createrepo, which is again provided by Suse, will do this job. If you have already set up yum you can easily install
createrepo with the command
yum install createrepo.
After this, copy all the rpm-files you want to use to a special place:
mv *.rpm /var/cache/myrepo
/var/cache/yum/myrepo will appear a new directory called repodata. Now place the
*.repo file in
name=my cool repo
Experts, part two: plugins
With plugins you can easily pimp up yum. Some examples are:
installonlynwhich deletes the oldest kernel when a newer one is installed, making sure that there will be not more or less than n kernels installed.
fastestmirrorto identify the fastest mirror so that only this one will be used for the repositories. This speeds up the download of packages without any interacting with you.
changelogwhich shows the changelog of every updated package before or after installing.
versionlocklocks the version of specific packages.
There are other plugins, and since everything is documented it should be quite easy to write own plugins.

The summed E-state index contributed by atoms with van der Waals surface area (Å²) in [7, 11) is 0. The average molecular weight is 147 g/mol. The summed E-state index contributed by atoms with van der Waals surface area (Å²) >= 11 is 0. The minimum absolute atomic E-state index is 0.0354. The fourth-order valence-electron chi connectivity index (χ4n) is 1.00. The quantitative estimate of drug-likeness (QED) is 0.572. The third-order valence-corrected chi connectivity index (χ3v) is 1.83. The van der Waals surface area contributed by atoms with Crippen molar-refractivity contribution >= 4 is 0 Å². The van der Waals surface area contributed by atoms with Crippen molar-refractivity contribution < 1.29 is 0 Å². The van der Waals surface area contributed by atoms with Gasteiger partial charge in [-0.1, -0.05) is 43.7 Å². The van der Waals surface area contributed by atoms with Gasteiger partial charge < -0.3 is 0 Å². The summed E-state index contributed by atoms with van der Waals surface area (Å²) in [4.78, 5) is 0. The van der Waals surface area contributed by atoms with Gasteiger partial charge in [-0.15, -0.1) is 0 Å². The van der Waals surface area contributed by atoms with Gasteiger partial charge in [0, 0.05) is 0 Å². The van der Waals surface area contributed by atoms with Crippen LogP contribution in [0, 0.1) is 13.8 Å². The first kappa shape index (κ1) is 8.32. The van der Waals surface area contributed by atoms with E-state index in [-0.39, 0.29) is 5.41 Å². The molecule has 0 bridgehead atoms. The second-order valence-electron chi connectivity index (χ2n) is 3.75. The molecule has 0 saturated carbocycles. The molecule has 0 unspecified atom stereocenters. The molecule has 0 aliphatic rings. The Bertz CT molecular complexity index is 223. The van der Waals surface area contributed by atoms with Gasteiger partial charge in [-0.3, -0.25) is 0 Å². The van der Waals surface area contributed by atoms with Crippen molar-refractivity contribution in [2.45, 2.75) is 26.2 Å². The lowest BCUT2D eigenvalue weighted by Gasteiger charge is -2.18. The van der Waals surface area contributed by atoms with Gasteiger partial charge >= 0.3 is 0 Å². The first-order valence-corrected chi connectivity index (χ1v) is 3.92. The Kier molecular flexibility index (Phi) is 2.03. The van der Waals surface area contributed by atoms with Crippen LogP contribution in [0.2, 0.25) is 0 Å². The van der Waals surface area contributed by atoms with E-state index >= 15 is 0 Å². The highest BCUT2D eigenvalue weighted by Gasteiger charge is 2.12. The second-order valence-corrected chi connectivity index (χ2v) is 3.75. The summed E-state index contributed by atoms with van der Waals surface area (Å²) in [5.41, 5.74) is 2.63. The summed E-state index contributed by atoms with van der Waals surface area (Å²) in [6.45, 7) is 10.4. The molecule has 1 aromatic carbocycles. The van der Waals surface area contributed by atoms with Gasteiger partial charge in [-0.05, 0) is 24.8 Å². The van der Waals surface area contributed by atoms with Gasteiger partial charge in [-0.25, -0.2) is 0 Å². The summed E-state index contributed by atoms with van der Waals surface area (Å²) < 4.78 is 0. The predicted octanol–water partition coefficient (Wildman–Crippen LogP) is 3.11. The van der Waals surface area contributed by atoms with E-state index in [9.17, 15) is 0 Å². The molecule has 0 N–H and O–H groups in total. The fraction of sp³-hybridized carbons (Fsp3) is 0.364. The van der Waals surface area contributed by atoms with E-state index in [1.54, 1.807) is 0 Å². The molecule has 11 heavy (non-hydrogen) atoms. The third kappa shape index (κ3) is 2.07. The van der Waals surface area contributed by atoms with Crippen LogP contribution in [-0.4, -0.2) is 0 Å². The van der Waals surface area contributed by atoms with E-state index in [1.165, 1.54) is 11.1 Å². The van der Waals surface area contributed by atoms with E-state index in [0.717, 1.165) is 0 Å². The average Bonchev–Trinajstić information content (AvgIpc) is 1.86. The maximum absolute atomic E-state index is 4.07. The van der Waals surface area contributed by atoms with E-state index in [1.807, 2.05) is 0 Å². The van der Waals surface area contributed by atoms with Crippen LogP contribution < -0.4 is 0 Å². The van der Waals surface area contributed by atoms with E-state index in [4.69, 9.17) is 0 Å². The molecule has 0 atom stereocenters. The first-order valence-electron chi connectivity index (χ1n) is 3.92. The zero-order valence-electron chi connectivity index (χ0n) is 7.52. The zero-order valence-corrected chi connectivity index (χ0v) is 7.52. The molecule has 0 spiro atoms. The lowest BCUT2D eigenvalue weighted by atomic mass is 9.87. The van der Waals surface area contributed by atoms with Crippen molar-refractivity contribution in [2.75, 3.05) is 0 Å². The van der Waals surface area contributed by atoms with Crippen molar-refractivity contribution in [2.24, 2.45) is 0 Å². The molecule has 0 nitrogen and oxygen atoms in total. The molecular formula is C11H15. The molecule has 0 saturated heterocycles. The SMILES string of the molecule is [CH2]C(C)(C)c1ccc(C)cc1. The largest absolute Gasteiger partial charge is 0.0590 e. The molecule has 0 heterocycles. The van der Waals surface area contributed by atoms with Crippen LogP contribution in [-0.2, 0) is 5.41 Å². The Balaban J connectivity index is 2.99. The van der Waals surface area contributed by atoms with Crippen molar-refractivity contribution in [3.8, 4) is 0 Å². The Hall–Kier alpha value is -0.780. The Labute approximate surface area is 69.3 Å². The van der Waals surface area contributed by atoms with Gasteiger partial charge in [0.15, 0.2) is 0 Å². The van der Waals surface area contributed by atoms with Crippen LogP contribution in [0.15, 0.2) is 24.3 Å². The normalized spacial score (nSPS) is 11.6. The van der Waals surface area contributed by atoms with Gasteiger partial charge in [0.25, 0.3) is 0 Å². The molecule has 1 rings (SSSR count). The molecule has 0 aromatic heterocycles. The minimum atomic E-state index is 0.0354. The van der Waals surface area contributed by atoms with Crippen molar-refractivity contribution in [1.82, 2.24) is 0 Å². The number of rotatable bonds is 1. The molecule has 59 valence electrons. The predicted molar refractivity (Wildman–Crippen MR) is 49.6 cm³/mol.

To use the plugins, first set the option
plugins=1 in your
/etc/yum.conf. After that, create the directories
Now you can download any plugin you want from the yum plugin page into the directory
/usr/lib/yum-plugins. Each plugin file contains some information about configure options. These should be usually copied as a file to
/etc/yum/pluginconf.d. For instance I have the file
/etc/yum/pluginconf.d/fastestmirror.conf which contains:
And it just works pretty nice. If you want to see it working, set the option
verbose above from 0 to 1 – it will list all checked mirrors together with the times.
So, enjoy yum on your new Suse. Thanks to Suse/Novell for providing XMLPM for the main and most important directories and for providing the yum and createrepo binaries. And, of course, thanks to the yum duke project!